Earlier this week, Richard posted a question at the end of the Night Owl, asking who we admire. That was too hard a question for me, so I let it pass. It’s hard because I break it down one of two ways: who do I admire without exception, and who do I generally admire? I can think of dozens of names who fit the second bill but none who fit the first. One person who came close was David Lander, and his death was announced today.
He was a comedian who rose to international fame playing a second banana on a popular television show: Squiggy, off of the television series Laverne and Shirley. Paired with Michael McKean, his comedy partner since college, he co-starred on the series for the entire eight year run. After Laverne and Shirley ended in 1983, his partner McKean went on to a short span on Saturday Night Live and a variety of prominent movie roles. Lander, on the other hand, took a handful of guest appearances on television shows.
This type of career split between former partners isn’t unique. Most roles call for single actors, not duos, so one person gets the right role and earns a bigger spotlight. For more than a decade, that was what everyone assumed had happened to Lander & McKean.
In reality, Lander had been sidelined by a far greater adversary than having trouble finding roles. In 1984, he’d been diagnosed with Multiple Sclerosis, and he worked hard to keep it a secret in order to keep from being blacklisted by the entertainment industry. The result was ever fewer roles as the disease took greater hold of him. By the mid-1990s, he was working almost exclusively as a voice actor for various cartoons.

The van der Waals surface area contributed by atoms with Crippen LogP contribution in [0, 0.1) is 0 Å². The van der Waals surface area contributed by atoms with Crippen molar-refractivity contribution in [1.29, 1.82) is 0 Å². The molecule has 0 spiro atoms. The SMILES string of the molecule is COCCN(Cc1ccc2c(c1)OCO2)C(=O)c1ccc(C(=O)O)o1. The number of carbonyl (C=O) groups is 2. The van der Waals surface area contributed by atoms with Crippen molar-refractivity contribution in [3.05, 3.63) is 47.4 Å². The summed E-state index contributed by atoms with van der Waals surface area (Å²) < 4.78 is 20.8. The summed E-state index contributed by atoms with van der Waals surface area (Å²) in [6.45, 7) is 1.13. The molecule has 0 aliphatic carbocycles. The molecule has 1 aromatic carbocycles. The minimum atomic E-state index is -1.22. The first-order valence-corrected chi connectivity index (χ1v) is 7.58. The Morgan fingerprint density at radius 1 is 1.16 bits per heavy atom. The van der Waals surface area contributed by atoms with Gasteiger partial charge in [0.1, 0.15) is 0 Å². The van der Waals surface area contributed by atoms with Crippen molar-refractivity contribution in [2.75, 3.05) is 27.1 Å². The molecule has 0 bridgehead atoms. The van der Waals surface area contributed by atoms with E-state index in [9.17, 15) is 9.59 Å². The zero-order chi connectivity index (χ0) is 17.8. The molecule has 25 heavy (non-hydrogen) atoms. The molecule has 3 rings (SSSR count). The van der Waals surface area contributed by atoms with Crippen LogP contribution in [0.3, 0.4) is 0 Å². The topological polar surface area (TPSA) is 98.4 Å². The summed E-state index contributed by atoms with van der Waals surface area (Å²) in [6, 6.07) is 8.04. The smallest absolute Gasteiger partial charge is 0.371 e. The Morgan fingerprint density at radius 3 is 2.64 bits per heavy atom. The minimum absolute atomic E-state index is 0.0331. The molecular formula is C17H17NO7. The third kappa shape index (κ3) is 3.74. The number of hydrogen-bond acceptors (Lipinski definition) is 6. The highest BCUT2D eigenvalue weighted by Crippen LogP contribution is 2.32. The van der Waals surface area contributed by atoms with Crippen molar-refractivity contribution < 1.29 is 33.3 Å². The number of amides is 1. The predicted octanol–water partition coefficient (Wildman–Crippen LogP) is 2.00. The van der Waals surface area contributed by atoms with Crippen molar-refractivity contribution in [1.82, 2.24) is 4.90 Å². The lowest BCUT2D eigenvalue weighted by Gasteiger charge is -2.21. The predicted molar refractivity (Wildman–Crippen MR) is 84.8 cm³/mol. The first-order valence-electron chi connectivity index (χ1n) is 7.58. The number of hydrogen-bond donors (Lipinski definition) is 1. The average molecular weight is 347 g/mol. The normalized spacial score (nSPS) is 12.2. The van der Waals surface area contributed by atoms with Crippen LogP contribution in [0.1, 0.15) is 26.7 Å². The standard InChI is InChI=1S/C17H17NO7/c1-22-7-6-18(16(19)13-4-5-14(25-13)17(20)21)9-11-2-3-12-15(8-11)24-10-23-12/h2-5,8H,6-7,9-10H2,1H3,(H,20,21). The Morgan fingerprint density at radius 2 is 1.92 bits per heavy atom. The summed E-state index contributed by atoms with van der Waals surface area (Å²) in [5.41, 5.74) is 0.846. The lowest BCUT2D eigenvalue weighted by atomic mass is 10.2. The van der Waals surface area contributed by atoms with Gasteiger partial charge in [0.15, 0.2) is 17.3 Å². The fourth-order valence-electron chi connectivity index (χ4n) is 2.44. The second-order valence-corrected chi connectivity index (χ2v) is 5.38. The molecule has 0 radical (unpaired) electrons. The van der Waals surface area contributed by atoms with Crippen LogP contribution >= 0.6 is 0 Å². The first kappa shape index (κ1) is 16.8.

It was at this point that he was approached for a baseball promotion, asking if he’d be an announcer for a day for the Anaheim Angels franchise. He’d played the announcer in A League of Her Own and he was known as a regular attendee to the games, so it seemed like a natural fit. He initially begged off, but the ownership was very excited by the idea. He was approached by management, who spoke with him about baseball – he’d been a stakeholder in a minor league team back in the early 1980s, and they suspected that he had enough knowledge about the game to make him a great celebrity guest. The conversations that ensued revealed that he had far more knowledge than they’d guessed; he’d been an obsessive fan since childhood and could casually recite statistics of players dating back to the 1960s. But, he explained, as he finally confessed to someone outside of his very close circle, his disease prevented him from taking the job.
In response, they offered him a position as scout, and a second career was born. David Lander was an associate scout for the Angels, attending minor league games and watching for the skills which would indicate a player could handle the majors.
His success, and the continued requests of his support group, inspired him to go public with the disease in 1999. From that point forward he became a public spokesman for MS sufferers, providing a familiar face and encouraging hundreds of thousands of dollars in donations toward treatments for the disease. In 2002, he wrote an autobiography: Fall Down Laughing, How Squiggy Caught Multiple Sclerosis and Didn’t Tell Nobody.
When the Angels eventually let him go, the Seattle Mariners scooped him up as a scout of their own. It was a second career, but he excelled at it.
I appreciate him because he made me laugh. But I admire him because he took a terrible situation and made the best of it, not just for himself but for thousands of others who suffer from the disease. He died on Friday evening due to complications from MS, after battling it for more than 35 years. He was 73.
But in addition to those things which are generally known, he should be given partial credit for another famed work with which he was technically unattached: This Is Spinal Tap. While Michael McKean played David St. Hubbins (a wholly new character with no connection to Lenny) for the movie, Christopher Guest played Nigel Tufnel. The character of Tufnel had appeared before Spinal Tap… as a band member for Lenny and the Squigtones.
David Lander made a lot of people laugh and he gave many people hope. That’s a legacy of which to be proud.
Question of the night: Who are some of your favorite co-star/second banana characters from television and movies?